They say never work with animals and children. Well add stainless steel to that list, blimey it's hard stuff but I finished the stove...see here . Afraid I couldn't resist lighting it before photographing it, so it's not the shiny masterpiece it once was.
Aside from the problems of working with stainless steel (i.e. going through a lot of blades and cutting disks and wearing out a file!!) it wasn't too tricky to build. If you fancy a go you can download templates from here . Just print off the PDF choosing the no scaling option in the print options dialog.
First off I laid out the templates on my piece of stainless steel, before sticking them in place with a spray adhesive.
Then I did a final quick measure before doing any cutting. Last chance saloon, once you've started cutting it's too late to go back!
Next to make handling easier I rough cut out the parts with a jigsaw. WEAR SAFETY GLASSES - Eyes and flying metal bits don't mix.
I found that a normal HSS metal blade worked best, although they wore our fairly quickly. Things like progressor blades were too aggressive for the sheet material and caused the piece to bend horribly on some of the finer cuts later on.
After the rough cuts, I trimmed as close to the line as I could with the jigsaw. I then did the tricky bits like the slots before finishing the piece by filing down to the line. Best to get the slots right rather than crying into your beer if you've messed up a slot and wasted all that filing effort. Stainless steel is HARD!!
The best method I found for the slots is to use a heavy duty cutting wheel on a dremel at about 3/4 full speed and cut into the center of the slot just enough to fit the jigsaw in. Then used the jigsaw to cut the slot out *exactly* as marked. Note my nifty homemade "vice" to make working on the sheet easier! I basically drilled a big hole and put a clamp through my bench! For the larger air slots I first drilled the ends (see tips below) and then use the slot cutting technique before finishing with a half round needle file.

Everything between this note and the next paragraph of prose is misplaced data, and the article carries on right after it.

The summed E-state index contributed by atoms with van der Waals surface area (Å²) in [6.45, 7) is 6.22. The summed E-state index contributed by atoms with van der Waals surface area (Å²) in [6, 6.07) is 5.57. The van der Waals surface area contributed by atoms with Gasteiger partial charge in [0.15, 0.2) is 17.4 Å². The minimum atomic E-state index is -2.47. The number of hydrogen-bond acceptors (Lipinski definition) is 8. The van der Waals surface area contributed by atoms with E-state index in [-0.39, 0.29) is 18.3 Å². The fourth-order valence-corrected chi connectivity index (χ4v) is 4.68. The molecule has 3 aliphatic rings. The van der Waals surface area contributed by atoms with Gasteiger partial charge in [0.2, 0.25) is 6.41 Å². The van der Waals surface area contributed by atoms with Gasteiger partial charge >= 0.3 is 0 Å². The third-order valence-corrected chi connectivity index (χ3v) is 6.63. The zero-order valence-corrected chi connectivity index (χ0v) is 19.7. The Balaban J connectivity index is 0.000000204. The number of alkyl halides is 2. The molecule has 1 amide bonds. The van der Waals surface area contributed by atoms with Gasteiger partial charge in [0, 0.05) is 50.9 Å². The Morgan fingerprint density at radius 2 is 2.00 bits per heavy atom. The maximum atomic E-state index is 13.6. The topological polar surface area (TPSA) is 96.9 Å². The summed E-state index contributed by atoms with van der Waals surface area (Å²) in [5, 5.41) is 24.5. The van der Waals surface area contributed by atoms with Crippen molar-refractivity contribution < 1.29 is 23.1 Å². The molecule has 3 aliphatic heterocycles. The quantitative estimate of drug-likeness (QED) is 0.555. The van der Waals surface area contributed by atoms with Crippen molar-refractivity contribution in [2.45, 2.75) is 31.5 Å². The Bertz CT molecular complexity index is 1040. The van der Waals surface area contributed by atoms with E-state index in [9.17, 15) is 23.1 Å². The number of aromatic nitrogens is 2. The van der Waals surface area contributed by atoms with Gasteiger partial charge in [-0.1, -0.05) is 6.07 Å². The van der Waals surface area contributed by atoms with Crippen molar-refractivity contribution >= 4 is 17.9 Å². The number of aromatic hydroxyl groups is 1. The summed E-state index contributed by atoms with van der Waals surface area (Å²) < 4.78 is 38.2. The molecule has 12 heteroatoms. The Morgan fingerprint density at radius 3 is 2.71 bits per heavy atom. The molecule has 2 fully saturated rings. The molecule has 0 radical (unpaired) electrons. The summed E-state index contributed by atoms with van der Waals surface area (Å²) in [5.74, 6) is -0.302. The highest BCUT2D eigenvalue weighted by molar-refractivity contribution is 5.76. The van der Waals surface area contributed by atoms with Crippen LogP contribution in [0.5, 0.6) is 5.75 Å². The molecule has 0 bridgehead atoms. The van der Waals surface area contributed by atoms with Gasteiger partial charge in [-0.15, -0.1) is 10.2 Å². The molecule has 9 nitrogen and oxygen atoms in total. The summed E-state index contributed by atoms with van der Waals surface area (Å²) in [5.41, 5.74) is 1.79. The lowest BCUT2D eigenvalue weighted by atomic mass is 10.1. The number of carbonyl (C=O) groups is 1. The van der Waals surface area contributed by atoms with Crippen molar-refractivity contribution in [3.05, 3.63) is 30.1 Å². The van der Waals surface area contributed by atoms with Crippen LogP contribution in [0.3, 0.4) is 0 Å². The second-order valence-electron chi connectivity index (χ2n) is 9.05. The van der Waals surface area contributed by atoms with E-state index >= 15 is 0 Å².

After a bit of research I decided to drill the holes so I could control the volume of airflow and it's position through the grate, rather than my original BBQ mesh idea. For drilling the holes I found a normal 10mm HSS bit and running the drill slowly worked best. Centre punch the holes first. Don't get the bit hot or the stainless will eat it. I always kept the bit cool enough to touch. Keep some water handy to quench it in if it gets too hot. I'm sure oil is better but the stainless is probably going to kill the bit anyway before you have to worry about rust! (BTW I used a proper punch not the nail in the background for marking the centres. Nails don't touch the stainless, I tried it!) I have used nails to help stop the piece sliding aound under the force of the drill.
For the bends I used a ball pein hammer and one of those mini vices, worked a treat but you need the hammer to get the bend nice and tight.
When filing the sides, leave cutting the tab slots till last. Without the extra bit of material they are too flexible to file easily. When your ready to cut the slots use the jigsaw and tidy them up with a needle file.
Once finished put the bit's together and tada!